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In the company I am I was asked to write an autoupdate function a la chrome. I.e. It should check periodically whether a new version is available, download the new version and apply it silently the next time the application starts.

I already have something up and running but it is more like a dirty hack than something I feel happy about it. So, I would like to know how to design and implement such a solution. My horrible hack works as this:

  1. Have a mechanism to check whether a new version exists (a database query or a web service)

  2. Download a full zip with the whole new version.

  3. Check file signature. If everything went alright, set a registry value: must update to true.

  4. When the application restarts, if the must update value is true, launch an update program and exist.

  5. The update deletes the contents of the application folder, unzips the update and replaces the old contents, launches the application and exits.

Now, I would like to change it, so it works cleaner. I am planning to send the update as a bsdiff file. It gets downloaded. But the question is, what happens next?

When do apply the update? Who is in charge of applying the patch? is it the program itself or is it a third program, as I did, which is in charge of applying the patch and relaunch the application?

  • What language is this written in? – lancscoder May 23 '11 at 13:03
  • Delphi, but I was also planning in doing a framework in C++ for it too. – Sambatyon May 23 '11 at 13:15
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The workflow you proposed is more or less like it should work, but there's no need to re-invent the wheel - there are plenty libraries out there that will do this for you. Using a 3rd party library has the benefit of keeping your code cleaner while making sure the dirty process of auto-update is contained and working flawlessly.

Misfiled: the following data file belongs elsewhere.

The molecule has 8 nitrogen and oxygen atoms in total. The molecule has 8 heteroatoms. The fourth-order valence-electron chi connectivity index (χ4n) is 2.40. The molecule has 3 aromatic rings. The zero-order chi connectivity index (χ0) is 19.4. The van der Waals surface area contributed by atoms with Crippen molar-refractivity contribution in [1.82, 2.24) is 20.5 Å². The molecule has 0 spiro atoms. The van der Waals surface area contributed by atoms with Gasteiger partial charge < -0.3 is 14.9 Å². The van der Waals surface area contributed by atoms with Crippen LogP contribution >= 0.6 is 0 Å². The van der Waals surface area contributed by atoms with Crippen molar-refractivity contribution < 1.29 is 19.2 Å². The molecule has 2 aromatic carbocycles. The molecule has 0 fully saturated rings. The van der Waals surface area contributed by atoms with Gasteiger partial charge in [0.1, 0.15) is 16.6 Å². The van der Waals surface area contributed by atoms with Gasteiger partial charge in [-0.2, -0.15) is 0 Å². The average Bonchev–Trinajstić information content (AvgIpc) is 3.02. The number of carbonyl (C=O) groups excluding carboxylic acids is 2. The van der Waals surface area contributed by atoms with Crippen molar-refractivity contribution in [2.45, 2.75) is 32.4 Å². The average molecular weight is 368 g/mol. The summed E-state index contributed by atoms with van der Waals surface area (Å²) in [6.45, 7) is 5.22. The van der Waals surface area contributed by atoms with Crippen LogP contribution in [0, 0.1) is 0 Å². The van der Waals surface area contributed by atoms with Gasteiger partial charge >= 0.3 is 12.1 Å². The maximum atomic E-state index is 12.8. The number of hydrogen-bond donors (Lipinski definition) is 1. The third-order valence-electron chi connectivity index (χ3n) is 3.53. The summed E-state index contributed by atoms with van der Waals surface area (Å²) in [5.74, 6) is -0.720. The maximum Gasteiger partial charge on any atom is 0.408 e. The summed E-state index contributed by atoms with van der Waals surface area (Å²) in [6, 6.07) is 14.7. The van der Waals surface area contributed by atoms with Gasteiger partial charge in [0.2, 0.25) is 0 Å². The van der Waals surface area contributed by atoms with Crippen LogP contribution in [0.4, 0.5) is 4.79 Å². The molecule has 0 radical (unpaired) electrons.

Trust me, I know. I'm the author of NAppUpdate, an app update framework for .NET (which you might want to try out or learn from).

  • Although it started as a problem at work, now I am just interested on the topic and doing research on my own. I was also thinking on writing a library for it. – Sambatyon May 31 '11 at 8:43
  • Take a look at NAppUpdate and tell me if another library is needed at all :) – synhershko May 31 '11 at 9:45
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If your going down the C++ route you can go to chromium and download the Chrome source code and dig around to see how the update is done, this might give you a better idea on how to approach it. Here's an article that might help.

If your familiar with .NET the recently release nuget also has an auto update feature that might be useful to look at, you can get the source code from here. David Ebbo has a blog about how its done here.

I'm not up to date on Delphi but you might be able to use either of the above options.

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So, after giving it a lot of though, this is what I came with (for active directory I will refer to the directory where the main program lies, active program is the main program and update program is the one that replaces the active program and its resource files):

  • The active program checks if there is a new version every certain amount of time. If so, download it
  • Prepare new version in a separate folder (this can be done by copying the contents of the directory with the program to a subdirectory and applying a binary patch, or simply unziping the new version).
  • Set a flag that indicates that a new version is ready.

When a program is exiting (and one has to control for different interrupts here):

  • The active program checks the new version ready flag. Launch the update program and exit.
  • The update program checks if it can write in the active directory. If so, replaces the contents with the prepared version.
  • The update program has to recheck links and update them accordingly.

So guys, if you have a better workflow, please tell me.

2

You could literally use the Google Chrome update workflow by using the Google Chrome updater:

http://code.google.com/p/omaha/

They open sourced it Feb 2009.

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